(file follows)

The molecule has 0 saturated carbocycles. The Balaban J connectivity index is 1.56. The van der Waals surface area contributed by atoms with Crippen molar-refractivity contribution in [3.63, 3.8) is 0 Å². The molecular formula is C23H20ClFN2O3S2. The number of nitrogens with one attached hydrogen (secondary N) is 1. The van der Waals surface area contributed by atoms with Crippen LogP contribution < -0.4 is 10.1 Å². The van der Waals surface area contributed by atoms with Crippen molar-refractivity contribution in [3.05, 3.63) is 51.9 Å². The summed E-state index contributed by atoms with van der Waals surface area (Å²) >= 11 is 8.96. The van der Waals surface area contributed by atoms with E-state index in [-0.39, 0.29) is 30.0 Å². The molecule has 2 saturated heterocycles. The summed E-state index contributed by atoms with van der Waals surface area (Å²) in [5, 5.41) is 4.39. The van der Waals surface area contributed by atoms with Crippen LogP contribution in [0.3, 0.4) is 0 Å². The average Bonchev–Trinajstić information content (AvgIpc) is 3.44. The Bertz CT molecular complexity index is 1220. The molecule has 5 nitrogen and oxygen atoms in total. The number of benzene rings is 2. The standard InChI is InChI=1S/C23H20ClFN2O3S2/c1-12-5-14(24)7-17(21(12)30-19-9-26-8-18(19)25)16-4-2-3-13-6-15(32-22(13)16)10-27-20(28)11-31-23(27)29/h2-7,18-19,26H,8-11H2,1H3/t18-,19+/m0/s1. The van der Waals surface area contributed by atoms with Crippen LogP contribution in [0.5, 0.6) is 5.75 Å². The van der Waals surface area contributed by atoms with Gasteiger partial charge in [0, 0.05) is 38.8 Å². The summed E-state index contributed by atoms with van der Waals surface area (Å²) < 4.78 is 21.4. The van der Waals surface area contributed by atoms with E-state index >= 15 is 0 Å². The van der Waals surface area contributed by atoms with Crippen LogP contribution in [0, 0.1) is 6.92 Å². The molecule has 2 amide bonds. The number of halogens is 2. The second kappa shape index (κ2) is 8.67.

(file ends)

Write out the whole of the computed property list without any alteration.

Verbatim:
The molecule has 0 saturated carbocycles. The Balaban J connectivity index is 1.56. The van der Waals surface area contributed by atoms with Crippen molar-refractivity contribution in [3.63, 3.8) is 0 Å². The molecular formula is C23H20ClFN2O3S2. The number of nitrogens with one attached hydrogen (secondary N) is 1. The van der Waals surface area contributed by atoms with Crippen LogP contribution < -0.4 is 10.1 Å². The van der Waals surface area contributed by atoms with Crippen molar-refractivity contribution in [3.05, 3.63) is 51.9 Å². The summed E-state index contributed by atoms with van der Waals surface area (Å²) >= 11 is 8.96. The van der Waals surface area contributed by atoms with E-state index in [-0.39, 0.29) is 30.0 Å². The molecule has 2 saturated heterocycles. The summed E-state index contributed by atoms with van der Waals surface area (Å²) in [5, 5.41) is 4.39. The van der Waals surface area contributed by atoms with Crippen LogP contribution in [0.3, 0.4) is 0 Å². The average Bonchev–Trinajstić information content (AvgIpc) is 3.44. The Bertz CT molecular complexity index is 1220. The molecule has 5 nitrogen and oxygen atoms in total. The number of benzene rings is 2. The standard InChI is InChI=1S/C23H20ClFN2O3S2/c1-12-5-14(24)7-17(21(12)30-19-9-26-8-18(19)25)16-4-2-3-13-6-15(32-22(13)16)10-27-20(28)11-31-23(27)29/h2-7,18-19,26H,8-11H2,1H3/t18-,19+/m0/s1. The van der Waals surface area contributed by atoms with Crippen LogP contribution in [0.5, 0.6) is 5.75 Å². The van der Waals surface area contributed by atoms with Gasteiger partial charge in [0, 0.05) is 38.8 Å². The summed E-state index contributed by atoms with van der Waals surface area (Å²) < 4.78 is 21.4. The van der Waals surface area contributed by atoms with E-state index >= 15 is 0 Å². The van der Waals surface area contributed by atoms with Crippen LogP contribution in [0, 0.1) is 6.92 Å². The molecule has 2 amide bonds. The number of halogens is 2. The second kappa shape index (κ2) is 8.67.